Landlords in Florida have certain legal obligations they must adhere to under federal laws. Whether you’re just getting started or are looking to learn more, here’s an overview of the Florida Landlord-Tenant laws.
Required Landlord Disclosures Under Florida Law
When renting out a property in Florida, there are certain disclosures that you must make to your tenant before they can sign the lease or rental agreement. The disclosures are as follows:
A Florida landlord must advise their tenant of their identity or the identity of the person authorized to act on their behalf.
Presence of Radon Gas
Dangerous levels of radon gas have been found in some buildings in Florida. When inhaled, radon gas can cause cellular changes in lung tissue that can eventually lead to lung cancer. So, before a tenant can lease then dwelling unit, the landlord must provide them with notices about the potential presence of radon gas under Florida landlord-tenant law.
Fire Protection Availability
If you are renting a building that has at least 3 stories, you must make this disclosure.
Security Deposit Storage
As a landlord in Florida, you have three options when it comes to storing your tenant’s security deposit. You can store it in a normal account at a Florida banking institution, a separate interest-bearing account, or post it as a surety bond. But, whichever route you choose you must let your tenant know how you’re storing their deposit.
Under Florida landlord-tenant law, you must also let your tenant know important details concerning their periodic rental payments. For example, the dollar amount, when the rent should be paid, where to pay rent, and what forms of payment they can use. Transparency and communication are key to a successful landlord-tenant relationship.
Tenants’ Rights & Responsibilities Under Florida Laws
A tenant in Florida has a right to:
- Live in peace and quiet in accordance with the Covenant of Quiet Enjoyment.
- Live in a dwelling unit that abides by the basic health and safety standards stipulated under the state’s habitability and health codes.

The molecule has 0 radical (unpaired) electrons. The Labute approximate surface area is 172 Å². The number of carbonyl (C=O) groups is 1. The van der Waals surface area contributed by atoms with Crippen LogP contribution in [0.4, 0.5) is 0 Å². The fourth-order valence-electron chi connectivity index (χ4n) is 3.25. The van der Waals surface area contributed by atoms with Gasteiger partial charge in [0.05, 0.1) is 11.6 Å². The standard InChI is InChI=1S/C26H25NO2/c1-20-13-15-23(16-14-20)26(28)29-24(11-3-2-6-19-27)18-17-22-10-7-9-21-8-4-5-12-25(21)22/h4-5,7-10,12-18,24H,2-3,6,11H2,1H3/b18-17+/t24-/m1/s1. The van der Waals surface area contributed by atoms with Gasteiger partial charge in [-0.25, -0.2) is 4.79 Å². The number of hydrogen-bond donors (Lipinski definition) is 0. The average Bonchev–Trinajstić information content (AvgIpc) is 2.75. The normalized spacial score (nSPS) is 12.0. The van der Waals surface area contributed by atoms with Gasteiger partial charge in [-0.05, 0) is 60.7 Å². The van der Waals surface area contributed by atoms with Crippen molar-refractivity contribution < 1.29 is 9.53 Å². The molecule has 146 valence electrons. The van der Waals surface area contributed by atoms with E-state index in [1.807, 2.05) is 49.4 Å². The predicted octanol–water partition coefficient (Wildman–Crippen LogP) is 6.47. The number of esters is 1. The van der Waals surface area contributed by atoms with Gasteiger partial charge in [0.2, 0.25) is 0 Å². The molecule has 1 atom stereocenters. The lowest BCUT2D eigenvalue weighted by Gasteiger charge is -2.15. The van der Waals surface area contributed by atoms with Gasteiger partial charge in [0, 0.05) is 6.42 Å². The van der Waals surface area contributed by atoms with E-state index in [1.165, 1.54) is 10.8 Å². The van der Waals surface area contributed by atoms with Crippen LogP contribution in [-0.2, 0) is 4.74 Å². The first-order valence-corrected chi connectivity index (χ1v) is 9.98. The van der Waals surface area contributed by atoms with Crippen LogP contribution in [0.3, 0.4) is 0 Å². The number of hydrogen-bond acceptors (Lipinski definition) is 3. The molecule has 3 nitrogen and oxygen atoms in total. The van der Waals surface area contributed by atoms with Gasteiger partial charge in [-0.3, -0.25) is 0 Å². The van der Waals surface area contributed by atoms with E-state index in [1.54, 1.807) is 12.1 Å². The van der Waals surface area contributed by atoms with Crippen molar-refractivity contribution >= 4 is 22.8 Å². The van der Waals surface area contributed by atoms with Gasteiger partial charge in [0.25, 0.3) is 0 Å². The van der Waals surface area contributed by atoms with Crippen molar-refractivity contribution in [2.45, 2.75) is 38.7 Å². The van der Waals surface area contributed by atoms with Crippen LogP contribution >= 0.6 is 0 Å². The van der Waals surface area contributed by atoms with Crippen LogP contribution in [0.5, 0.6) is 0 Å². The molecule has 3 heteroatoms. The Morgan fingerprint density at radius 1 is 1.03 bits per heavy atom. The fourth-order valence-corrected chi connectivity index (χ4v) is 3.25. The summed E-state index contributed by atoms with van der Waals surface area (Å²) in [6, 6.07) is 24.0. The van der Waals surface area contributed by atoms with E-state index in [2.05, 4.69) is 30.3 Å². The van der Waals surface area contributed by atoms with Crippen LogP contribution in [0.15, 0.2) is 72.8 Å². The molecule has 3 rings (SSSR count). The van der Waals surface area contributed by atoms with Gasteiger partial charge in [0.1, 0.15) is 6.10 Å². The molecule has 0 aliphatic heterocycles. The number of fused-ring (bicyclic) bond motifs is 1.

- Be notified when the landlord is looking to enter their rental. Specifically, a tenant must be served written notice at least 12 hours before landlord entry.
- Have property repairs made within a reasonable period of time.
- Remain in their rented until the Florida residential landlord has followed due process in terminating their lease or rental agreement.
- Exercise their rights when the landlord has failed in their responsibilities. For example, a tenant can withhold rent if the landlord fails to keep their rental properties in livable conditions.
- Be treated respectfully and fairly in accordance with Florida Fair Housing Laws.
When it comes to tenant duties, they are as follows:
- Abide by all terms of the rental agreement. For example, a tenant must pay rent on time for the entire duration of the rental period.
- Keep the rental unit clean and sanitary at all times.
- Notify the landlord when if they intend to leave the rental unit vacant for an extended period of time.
- Notify the landlord when looking to vacate their rental premises.
Landlords’ & Responsibilities in Florida
Landlords in Florida also have rights which include a right to:
- Receive proper written notice from a tenant looking to vacate their rented premises or end their tenancy.
- Be notified when maintenance issues arise.
- Enforce all terms of the written lease or rental agreement.
- Evict a tenant for gross violation of the written rental agreement. For instance, if a tenant fails to make a rent payment or causes serious property damage.